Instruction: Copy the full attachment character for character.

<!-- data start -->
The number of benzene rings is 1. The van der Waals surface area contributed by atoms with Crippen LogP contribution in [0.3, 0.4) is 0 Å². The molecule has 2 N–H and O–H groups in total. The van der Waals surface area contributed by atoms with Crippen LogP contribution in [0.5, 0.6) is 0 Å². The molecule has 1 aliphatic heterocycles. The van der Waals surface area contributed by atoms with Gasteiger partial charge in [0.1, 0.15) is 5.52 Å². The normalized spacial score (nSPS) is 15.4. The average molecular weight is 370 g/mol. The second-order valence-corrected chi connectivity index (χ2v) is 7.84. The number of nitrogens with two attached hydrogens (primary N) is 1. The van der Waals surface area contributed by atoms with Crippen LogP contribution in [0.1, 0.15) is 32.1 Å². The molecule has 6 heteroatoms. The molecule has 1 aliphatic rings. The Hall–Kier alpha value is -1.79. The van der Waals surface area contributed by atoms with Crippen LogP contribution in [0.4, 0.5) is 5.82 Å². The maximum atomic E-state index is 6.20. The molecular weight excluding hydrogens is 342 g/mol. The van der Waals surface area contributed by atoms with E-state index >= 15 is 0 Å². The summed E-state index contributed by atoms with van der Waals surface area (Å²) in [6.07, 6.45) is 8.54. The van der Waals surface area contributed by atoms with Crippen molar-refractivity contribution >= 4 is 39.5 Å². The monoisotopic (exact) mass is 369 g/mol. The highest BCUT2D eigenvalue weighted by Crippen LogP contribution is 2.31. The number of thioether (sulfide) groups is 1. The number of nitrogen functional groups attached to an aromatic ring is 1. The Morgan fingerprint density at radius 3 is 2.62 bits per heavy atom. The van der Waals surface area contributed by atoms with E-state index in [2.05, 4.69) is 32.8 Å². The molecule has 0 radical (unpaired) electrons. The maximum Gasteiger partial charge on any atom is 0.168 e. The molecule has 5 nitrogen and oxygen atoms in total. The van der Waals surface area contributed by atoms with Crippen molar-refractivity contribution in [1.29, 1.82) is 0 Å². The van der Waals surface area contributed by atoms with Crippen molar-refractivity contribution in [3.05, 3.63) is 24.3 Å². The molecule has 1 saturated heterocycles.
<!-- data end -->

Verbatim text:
The number of benzene rings is 1. The van der Waals surface area contributed by atoms with Crippen LogP contribution in [0.3, 0.4) is 0 Å². The molecule has 2 N–H and O–H groups in total. The van der Waals surface area contributed by atoms with Crippen LogP contribution in [0.5, 0.6) is 0 Å². The molecule has 1 aliphatic heterocycles. The van der Waals surface area contributed by atoms with Gasteiger partial charge in [0.1, 0.15) is 5.52 Å². The normalized spacial score (nSPS) is 15.4. The average molecular weight is 370 g/mol. The second-order valence-corrected chi connectivity index (χ2v) is 7.84. The number of nitrogens with two attached hydrogens (primary N) is 1. The van der Waals surface area contributed by atoms with Crippen LogP contribution in [0.1, 0.15) is 32.1 Å². The molecule has 6 heteroatoms. The molecule has 1 aliphatic rings. The Hall–Kier alpha value is -1.79. The van der Waals surface area contributed by atoms with Crippen LogP contribution in [0.4, 0.5) is 5.82 Å². The maximum atomic E-state index is 6.20. The molecular weight excluding hydrogens is 342 g/mol. The van der Waals surface area contributed by atoms with E-state index >= 15 is 0 Å². The summed E-state index contributed by atoms with van der Waals surface area (Å²) in [6.07, 6.45) is 8.54. The van der Waals surface area contributed by atoms with Crippen molar-refractivity contribution >= 4 is 39.5 Å². The monoisotopic (exact) mass is 369 g/mol. The highest BCUT2D eigenvalue weighted by Crippen LogP contribution is 2.31. The number of thioether (sulfide) groups is 1. The number of nitrogen functional groups attached to an aromatic ring is 1. The Morgan fingerprint density at radius 3 is 2.62 bits per heavy atom. The van der Waals surface area contributed by atoms with E-state index in [2.05, 4.69) is 32.8 Å². The molecule has 0 radical (unpaired) electrons. The maximum Gasteiger partial charge on any atom is 0.168 e. The molecule has 5 nitrogen and oxygen atoms in total. The van der Waals surface area contributed by atoms with Crippen molar-refractivity contribution in [1.29, 1.82) is 0 Å². The van der Waals surface area contributed by atoms with Crippen molar-refractivity contribution in [3.05, 3.63) is 24.3 Å². The molecule has 1 saturated heterocycles.